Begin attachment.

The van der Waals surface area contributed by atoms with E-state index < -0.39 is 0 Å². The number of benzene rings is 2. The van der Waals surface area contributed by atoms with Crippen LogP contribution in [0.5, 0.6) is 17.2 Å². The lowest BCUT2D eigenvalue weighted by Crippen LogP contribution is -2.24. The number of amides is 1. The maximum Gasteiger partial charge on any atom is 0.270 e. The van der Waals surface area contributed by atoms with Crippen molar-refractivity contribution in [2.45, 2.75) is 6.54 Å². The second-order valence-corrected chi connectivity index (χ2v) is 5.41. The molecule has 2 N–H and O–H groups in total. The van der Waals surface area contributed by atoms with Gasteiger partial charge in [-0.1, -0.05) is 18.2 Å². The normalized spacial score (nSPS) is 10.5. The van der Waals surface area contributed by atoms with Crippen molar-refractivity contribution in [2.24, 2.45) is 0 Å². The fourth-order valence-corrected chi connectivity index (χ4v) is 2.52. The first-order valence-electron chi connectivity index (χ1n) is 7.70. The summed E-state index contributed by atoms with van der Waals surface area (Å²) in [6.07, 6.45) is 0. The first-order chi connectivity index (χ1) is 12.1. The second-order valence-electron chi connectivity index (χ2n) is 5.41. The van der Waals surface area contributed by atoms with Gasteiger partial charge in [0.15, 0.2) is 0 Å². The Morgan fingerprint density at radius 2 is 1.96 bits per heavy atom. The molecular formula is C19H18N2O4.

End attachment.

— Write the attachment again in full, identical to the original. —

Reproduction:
The van der Waals surface area contributed by atoms with E-state index < -0.39 is 0 Å². The number of benzene rings is 2. The van der Waals surface area contributed by atoms with Crippen LogP contribution in [0.5, 0.6) is 17.2 Å². The lowest BCUT2D eigenvalue weighted by Crippen LogP contribution is -2.24. The number of amides is 1. The maximum Gasteiger partial charge on any atom is 0.270 e. The van der Waals surface area contributed by atoms with Crippen molar-refractivity contribution in [2.45, 2.75) is 6.54 Å². The second-order valence-corrected chi connectivity index (χ2v) is 5.41. The molecule has 2 N–H and O–H groups in total. The van der Waals surface area contributed by atoms with Gasteiger partial charge in [-0.1, -0.05) is 18.2 Å². The normalized spacial score (nSPS) is 10.5. The van der Waals surface area contributed by atoms with Crippen molar-refractivity contribution in [2.24, 2.45) is 0 Å². The fourth-order valence-corrected chi connectivity index (χ4v) is 2.52. The first-order valence-electron chi connectivity index (χ1n) is 7.70. The summed E-state index contributed by atoms with van der Waals surface area (Å²) in [6.07, 6.45) is 0. The first-order chi connectivity index (χ1) is 12.1. The second-order valence-electron chi connectivity index (χ2n) is 5.41. The van der Waals surface area contributed by atoms with Gasteiger partial charge in [0.15, 0.2) is 0 Å². The Morgan fingerprint density at radius 2 is 1.96 bits per heavy atom. The molecular formula is C19H18N2O4.